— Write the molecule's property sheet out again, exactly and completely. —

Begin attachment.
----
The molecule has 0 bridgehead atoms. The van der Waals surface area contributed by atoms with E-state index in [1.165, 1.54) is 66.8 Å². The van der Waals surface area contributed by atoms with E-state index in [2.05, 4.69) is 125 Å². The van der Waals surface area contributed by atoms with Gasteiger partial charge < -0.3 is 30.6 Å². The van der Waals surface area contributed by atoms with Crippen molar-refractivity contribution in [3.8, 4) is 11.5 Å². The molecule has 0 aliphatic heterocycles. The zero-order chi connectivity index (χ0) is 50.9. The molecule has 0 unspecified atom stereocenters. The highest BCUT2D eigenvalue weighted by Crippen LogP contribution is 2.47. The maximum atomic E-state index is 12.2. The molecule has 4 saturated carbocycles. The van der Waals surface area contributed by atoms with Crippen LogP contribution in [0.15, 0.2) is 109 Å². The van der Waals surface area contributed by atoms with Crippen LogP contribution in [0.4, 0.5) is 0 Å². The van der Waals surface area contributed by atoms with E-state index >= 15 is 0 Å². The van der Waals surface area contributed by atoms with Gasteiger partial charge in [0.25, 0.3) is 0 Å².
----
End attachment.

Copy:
The molecule has 0 bridgehead atoms. The van der Waals surface area contributed by atoms with E-state index in [1.165, 1.54) is 66.8 Å². The van der Waals surface area contributed by atoms with E-state index in [2.05, 4.69) is 125 Å². The van der Waals surface area contributed by atoms with Gasteiger partial charge < -0.3 is 30.6 Å². The van der Waals surface area contributed by atoms with Crippen molar-refractivity contribution in [3.8, 4) is 11.5 Å². The molecule has 0 aliphatic heterocycles. The zero-order chi connectivity index (χ0) is 50.9. The molecule has 0 unspecified atom stereocenters. The highest BCUT2D eigenvalue weighted by Crippen LogP contribution is 2.47. The maximum atomic E-state index is 12.2. The molecule has 4 saturated carbocycles. The van der Waals surface area contributed by atoms with Crippen LogP contribution in [0.15, 0.2) is 109 Å². The van der Waals surface area contributed by atoms with Crippen LogP contribution in [0.4, 0.5) is 0 Å². The van der Waals surface area contributed by atoms with E-state index >= 15 is 0 Å². The van der Waals surface area contributed by atoms with Gasteiger partial charge in [0.25, 0.3) is 0 Å².